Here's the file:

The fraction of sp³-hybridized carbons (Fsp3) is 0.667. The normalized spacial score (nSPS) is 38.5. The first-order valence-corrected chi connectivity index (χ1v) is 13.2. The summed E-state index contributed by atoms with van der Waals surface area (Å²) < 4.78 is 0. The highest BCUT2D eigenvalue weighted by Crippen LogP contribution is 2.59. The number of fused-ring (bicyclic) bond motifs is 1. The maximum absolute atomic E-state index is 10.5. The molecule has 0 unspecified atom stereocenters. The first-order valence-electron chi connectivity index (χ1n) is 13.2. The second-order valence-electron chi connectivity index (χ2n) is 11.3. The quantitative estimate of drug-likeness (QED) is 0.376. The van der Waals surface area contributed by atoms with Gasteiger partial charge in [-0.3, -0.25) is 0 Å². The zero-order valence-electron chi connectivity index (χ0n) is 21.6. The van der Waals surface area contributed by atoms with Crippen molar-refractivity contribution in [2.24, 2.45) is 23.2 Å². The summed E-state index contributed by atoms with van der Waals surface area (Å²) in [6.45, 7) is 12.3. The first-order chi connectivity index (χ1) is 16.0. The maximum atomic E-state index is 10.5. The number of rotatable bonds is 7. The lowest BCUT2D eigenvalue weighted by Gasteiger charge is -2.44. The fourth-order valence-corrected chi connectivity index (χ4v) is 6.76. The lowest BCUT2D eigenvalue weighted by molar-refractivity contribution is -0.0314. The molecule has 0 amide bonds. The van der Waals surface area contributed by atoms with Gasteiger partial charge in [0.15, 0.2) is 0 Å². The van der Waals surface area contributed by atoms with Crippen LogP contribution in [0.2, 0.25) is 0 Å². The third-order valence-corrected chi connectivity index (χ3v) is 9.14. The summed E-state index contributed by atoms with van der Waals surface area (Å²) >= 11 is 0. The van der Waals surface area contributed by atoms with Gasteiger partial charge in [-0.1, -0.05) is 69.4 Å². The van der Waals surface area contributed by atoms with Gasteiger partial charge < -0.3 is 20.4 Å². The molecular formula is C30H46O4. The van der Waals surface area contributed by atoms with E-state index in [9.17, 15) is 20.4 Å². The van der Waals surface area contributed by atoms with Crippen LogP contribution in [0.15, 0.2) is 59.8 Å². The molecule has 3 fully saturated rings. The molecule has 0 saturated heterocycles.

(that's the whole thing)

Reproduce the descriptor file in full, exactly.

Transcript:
The fraction of sp³-hybridized carbons (Fsp3) is 0.667. The normalized spacial score (nSPS) is 38.5. The first-order valence-corrected chi connectivity index (χ1v) is 13.2. The summed E-state index contributed by atoms with van der Waals surface area (Å²) < 4.78 is 0. The highest BCUT2D eigenvalue weighted by Crippen LogP contribution is 2.59. The number of fused-ring (bicyclic) bond motifs is 1. The maximum absolute atomic E-state index is 10.5. The molecule has 0 unspecified atom stereocenters. The first-order valence-electron chi connectivity index (χ1n) is 13.2. The second-order valence-electron chi connectivity index (χ2n) is 11.3. The quantitative estimate of drug-likeness (QED) is 0.376. The van der Waals surface area contributed by atoms with Gasteiger partial charge in [-0.3, -0.25) is 0 Å². The zero-order valence-electron chi connectivity index (χ0n) is 21.6. The van der Waals surface area contributed by atoms with Crippen molar-refractivity contribution in [2.24, 2.45) is 23.2 Å². The summed E-state index contributed by atoms with van der Waals surface area (Å²) in [6.45, 7) is 12.3. The first-order chi connectivity index (χ1) is 16.0. The maximum atomic E-state index is 10.5. The number of rotatable bonds is 7. The lowest BCUT2D eigenvalue weighted by Gasteiger charge is -2.44. The fourth-order valence-corrected chi connectivity index (χ4v) is 6.76. The lowest BCUT2D eigenvalue weighted by molar-refractivity contribution is -0.0314. The molecule has 0 amide bonds. The van der Waals surface area contributed by atoms with Gasteiger partial charge in [0.15, 0.2) is 0 Å². The van der Waals surface area contributed by atoms with Crippen LogP contribution in [0.2, 0.25) is 0 Å². The third-order valence-corrected chi connectivity index (χ3v) is 9.14. The summed E-state index contributed by atoms with van der Waals surface area (Å²) >= 11 is 0. The van der Waals surface area contributed by atoms with Gasteiger partial charge in [-0.1, -0.05) is 69.4 Å². The van der Waals surface area contributed by atoms with Gasteiger partial charge < -0.3 is 20.4 Å². The molecular formula is C30H46O4. The van der Waals surface area contributed by atoms with E-state index in [9.17, 15) is 20.4 Å². The van der Waals surface area contributed by atoms with Crippen LogP contribution in [0.15, 0.2) is 59.8 Å². The molecule has 3 fully saturated rings. The molecule has 0 saturated heterocycles.